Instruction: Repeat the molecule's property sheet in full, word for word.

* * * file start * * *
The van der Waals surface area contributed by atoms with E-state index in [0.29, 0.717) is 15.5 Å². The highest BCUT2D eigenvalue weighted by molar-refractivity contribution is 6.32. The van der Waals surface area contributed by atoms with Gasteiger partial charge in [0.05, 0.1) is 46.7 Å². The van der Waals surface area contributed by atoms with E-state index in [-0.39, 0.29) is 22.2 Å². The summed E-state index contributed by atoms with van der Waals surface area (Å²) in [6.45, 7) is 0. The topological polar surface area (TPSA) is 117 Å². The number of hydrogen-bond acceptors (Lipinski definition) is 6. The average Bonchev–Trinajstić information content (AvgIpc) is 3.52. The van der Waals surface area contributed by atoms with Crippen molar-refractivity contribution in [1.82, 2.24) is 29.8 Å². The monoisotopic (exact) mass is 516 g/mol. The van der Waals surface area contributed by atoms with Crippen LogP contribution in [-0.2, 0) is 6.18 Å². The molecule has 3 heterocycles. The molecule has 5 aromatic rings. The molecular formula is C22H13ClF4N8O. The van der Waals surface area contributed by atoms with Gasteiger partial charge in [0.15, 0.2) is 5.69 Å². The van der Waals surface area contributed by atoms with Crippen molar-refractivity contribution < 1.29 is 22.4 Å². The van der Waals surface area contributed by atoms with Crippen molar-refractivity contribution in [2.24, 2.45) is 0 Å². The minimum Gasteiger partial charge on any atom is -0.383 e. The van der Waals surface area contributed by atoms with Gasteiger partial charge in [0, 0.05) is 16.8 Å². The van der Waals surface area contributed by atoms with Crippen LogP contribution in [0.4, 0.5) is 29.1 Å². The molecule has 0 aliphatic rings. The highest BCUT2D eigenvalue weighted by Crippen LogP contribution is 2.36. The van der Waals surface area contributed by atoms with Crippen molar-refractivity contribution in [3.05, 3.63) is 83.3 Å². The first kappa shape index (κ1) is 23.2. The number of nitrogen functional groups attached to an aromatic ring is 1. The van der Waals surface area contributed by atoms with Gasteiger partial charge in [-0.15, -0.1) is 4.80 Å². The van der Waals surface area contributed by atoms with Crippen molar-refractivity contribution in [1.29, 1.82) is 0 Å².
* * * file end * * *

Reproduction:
The van der Waals surface area contributed by atoms with E-state index in [0.29, 0.717) is 15.5 Å². The highest BCUT2D eigenvalue weighted by molar-refractivity contribution is 6.32. The van der Waals surface area contributed by atoms with Gasteiger partial charge in [0.05, 0.1) is 46.7 Å². The van der Waals surface area contributed by atoms with E-state index in [-0.39, 0.29) is 22.2 Å². The summed E-state index contributed by atoms with van der Waals surface area (Å²) in [6.45, 7) is 0. The topological polar surface area (TPSA) is 117 Å². The number of hydrogen-bond acceptors (Lipinski definition) is 6. The average Bonchev–Trinajstić information content (AvgIpc) is 3.52. The van der Waals surface area contributed by atoms with Crippen molar-refractivity contribution in [1.82, 2.24) is 29.8 Å². The monoisotopic (exact) mass is 516 g/mol. The van der Waals surface area contributed by atoms with Crippen LogP contribution in [-0.2, 0) is 6.18 Å². The molecule has 3 heterocycles. The molecule has 5 aromatic rings. The molecular formula is C22H13ClF4N8O. The van der Waals surface area contributed by atoms with Gasteiger partial charge in [0.15, 0.2) is 5.69 Å². The van der Waals surface area contributed by atoms with Crippen molar-refractivity contribution < 1.29 is 22.4 Å². The van der Waals surface area contributed by atoms with Crippen molar-refractivity contribution in [2.24, 2.45) is 0 Å². The minimum Gasteiger partial charge on any atom is -0.383 e. The van der Waals surface area contributed by atoms with Gasteiger partial charge in [0, 0.05) is 16.8 Å². The van der Waals surface area contributed by atoms with Crippen LogP contribution in [0.4, 0.5) is 29.1 Å². The molecule has 0 aliphatic rings. The highest BCUT2D eigenvalue weighted by Crippen LogP contribution is 2.36. The van der Waals surface area contributed by atoms with Crippen molar-refractivity contribution in [3.05, 3.63) is 83.3 Å². The first kappa shape index (κ1) is 23.2. The number of nitrogen functional groups attached to an aromatic ring is 1. The van der Waals surface area contributed by atoms with Gasteiger partial charge in [-0.15, -0.1) is 4.80 Å². The van der Waals surface area contributed by atoms with Crippen molar-refractivity contribution in [1.29, 1.82) is 0 Å².